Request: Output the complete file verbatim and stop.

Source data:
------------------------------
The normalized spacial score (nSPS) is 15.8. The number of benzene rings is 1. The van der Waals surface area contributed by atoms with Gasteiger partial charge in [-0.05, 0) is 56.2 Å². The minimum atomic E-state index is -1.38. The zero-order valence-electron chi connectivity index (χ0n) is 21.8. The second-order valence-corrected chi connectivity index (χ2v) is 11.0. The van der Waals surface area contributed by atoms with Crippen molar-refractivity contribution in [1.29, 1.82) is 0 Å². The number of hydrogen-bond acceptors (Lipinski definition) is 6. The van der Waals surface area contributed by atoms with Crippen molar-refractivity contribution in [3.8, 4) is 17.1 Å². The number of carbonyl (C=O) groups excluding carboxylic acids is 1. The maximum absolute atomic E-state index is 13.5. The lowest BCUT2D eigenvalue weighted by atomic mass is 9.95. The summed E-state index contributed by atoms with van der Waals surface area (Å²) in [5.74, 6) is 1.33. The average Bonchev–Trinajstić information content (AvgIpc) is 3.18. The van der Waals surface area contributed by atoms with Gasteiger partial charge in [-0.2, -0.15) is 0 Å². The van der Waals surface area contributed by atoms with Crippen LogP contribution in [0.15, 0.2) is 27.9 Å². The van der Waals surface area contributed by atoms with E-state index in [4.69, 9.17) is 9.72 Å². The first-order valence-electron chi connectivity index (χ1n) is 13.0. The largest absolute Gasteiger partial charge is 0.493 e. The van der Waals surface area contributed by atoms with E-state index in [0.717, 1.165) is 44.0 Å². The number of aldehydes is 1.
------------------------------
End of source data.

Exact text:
The normalized spacial score (nSPS) is 15.8. The number of benzene rings is 1. The van der Waals surface area contributed by atoms with Gasteiger partial charge in [-0.05, 0) is 56.2 Å². The minimum atomic E-state index is -1.38. The zero-order valence-electron chi connectivity index (χ0n) is 21.8. The second-order valence-corrected chi connectivity index (χ2v) is 11.0. The van der Waals surface area contributed by atoms with Crippen molar-refractivity contribution in [1.29, 1.82) is 0 Å². The number of hydrogen-bond acceptors (Lipinski definition) is 6. The van der Waals surface area contributed by atoms with Crippen molar-refractivity contribution in [3.8, 4) is 17.1 Å². The number of carbonyl (C=O) groups excluding carboxylic acids is 1. The maximum absolute atomic E-state index is 13.5. The lowest BCUT2D eigenvalue weighted by atomic mass is 9.95. The summed E-state index contributed by atoms with van der Waals surface area (Å²) in [5.74, 6) is 1.33. The average Bonchev–Trinajstić information content (AvgIpc) is 3.18. The van der Waals surface area contributed by atoms with Gasteiger partial charge in [-0.2, -0.15) is 0 Å². The van der Waals surface area contributed by atoms with Crippen LogP contribution in [0.15, 0.2) is 27.9 Å². The van der Waals surface area contributed by atoms with E-state index in [4.69, 9.17) is 9.72 Å². The first-order valence-electron chi connectivity index (χ1n) is 13.0. The largest absolute Gasteiger partial charge is 0.493 e. The van der Waals surface area contributed by atoms with E-state index in [0.717, 1.165) is 44.0 Å². The number of aldehydes is 1.